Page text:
The EESC issues between 160 and 190 opinions and information reports a year.
It also organises several annual initiatives and events with a focus on civil society and citizens’ participation such as the Civil Society Prize, the Civil Society Days, the Your Europe, Your Say youth plenary and the ECI Day.
The EESC brings together representatives from all areas of organised civil society, who give their independent advice on EU policies and legislation. The EESC's326 Members are organised into three groups: Employers, Workers and Various Interests.
The EESC has six sections, specialising in concrete topics of relevance to the citizens of the European Union, ranging from social to economic affairs, energy, environment, external relations or the internal market.
Volunteers do not just deliver services that benefit communities, they also play an essential role in promoting European values and creating a better future for the EU
Volunteering activities have proliferated across the EU during the COVID-19 pandemic and new volunteering trends have emerged to keep pace with changes in the world of work. European policy-makers now need to support voluntary work and ensure it benefits society in the best possible way, all the while respecting labour rights and protecting volunteers, an EESC hearing revealed.
The hearing on Volunteers – citizens building the future of Europe was organised as part of preparations for the upcoming opinion on this topic, in which the EESC aims to showcase the potential of volunteering for social and economic development and suggests how the conditions for voluntary work could be improved to secure an even greater impact.
It is time to open our eyes and say that the future of Europe will not be built by decision-makers, politicians or civil society organisations, but by active citizens and volunteers – by people who devote their free time to the benefit of society, said Krzsysztof Pater, rapporteur for the opinion.
The goal of the opinion will also be to prompt the Commission, Parliament, Council and Member States to do more to shape and adopt policies that support volunteers' activities more effectively in the EU.
Volunteering is not a new topic, but we would like to see it more on the agenda, said Gabriela Civico, Director of the Centre for European Volunteering (CEV) and expert for the opinion.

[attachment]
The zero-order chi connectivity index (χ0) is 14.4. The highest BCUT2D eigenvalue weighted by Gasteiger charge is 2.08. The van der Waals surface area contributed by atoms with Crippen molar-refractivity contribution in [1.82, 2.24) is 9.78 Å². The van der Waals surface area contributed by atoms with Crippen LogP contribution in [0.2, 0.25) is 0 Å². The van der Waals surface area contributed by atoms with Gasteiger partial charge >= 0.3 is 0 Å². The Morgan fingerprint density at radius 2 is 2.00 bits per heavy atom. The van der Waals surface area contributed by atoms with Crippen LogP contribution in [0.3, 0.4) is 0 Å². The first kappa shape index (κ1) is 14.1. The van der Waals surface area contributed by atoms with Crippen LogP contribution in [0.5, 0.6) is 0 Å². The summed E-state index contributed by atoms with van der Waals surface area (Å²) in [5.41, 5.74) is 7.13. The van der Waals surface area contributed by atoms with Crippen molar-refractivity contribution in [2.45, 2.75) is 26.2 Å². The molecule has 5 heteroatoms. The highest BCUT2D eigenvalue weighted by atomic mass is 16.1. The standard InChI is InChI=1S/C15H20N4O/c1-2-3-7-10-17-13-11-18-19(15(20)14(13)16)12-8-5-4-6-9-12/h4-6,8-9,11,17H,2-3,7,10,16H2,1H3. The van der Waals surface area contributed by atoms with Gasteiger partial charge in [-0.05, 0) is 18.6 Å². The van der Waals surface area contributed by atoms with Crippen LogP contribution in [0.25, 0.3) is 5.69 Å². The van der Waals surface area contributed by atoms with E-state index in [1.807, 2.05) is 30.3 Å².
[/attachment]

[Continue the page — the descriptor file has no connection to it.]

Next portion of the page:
Having come a long way, from the adoption of the first EP Resolution on voluntary work in 1983 to the establishment of the European Solidarity Corps in 2017, the scope of volunteering is now expanding to officially include older volunteers through a special platform, moving away from the perception that it is mainly for the young and towards an approach according to which everyone needs to be involved.
In 2021, which marks the 10th anniversary of the European Year of Volunteering, the CEV has been developing the Blueprint for European Volunteering 2030, to move the policy agenda forward and make policy-makers more aware of the paramount importance of volunteering for European society.
Volunteering is a key agent of social transformation. It supports social inclusion and solidarity. It underpins active citizenship, community resilience and social engagement and it promotes shared responsibilities and European values, Ms Civico said. It enables the public to contribute directly to developing the Europe they are striving for.
Volunteering also directly benefits volunteers, especially when they are disadvantaged or belong to groups that are potentially at risk, such as the unemployed, asylum seekers, refugees, migrants, older people, and people with disabilities.
Volunteering helps improve the health and wellbeing of volunteers and provides opportunities for individuals to acquire skills and knowledge that can enhance their career development and employment prospects, Ms Civico said.
For example, the Europass format for CVs now contains a section where job seekers can list their volunteering experience, which should add value to work experience gained during paid employment.
However, there should be a proper legal framework in place to make sure that labour rights are respected so that volunteers' work does not replace paid job positions, undercut the pay of employees or generate profit for owners. It should equally be ensured that volunteering is inclusive, so that everybody has the right to do it. In this respect, the unemployed should be allowed to volunteer without losing their social benefits, Ms Civico said, adding that there should be enough resources for volunteering by investing in advance in order to have good volunteer management and ensure a high quality service.
This is even more important with the appearance of the new forms of volunteering that have emerged as a result of changes in society and the world of work. These, for example, include non-formal volunteering, volontourism, self-organised volunteering helped by digital solutions and family volunteering.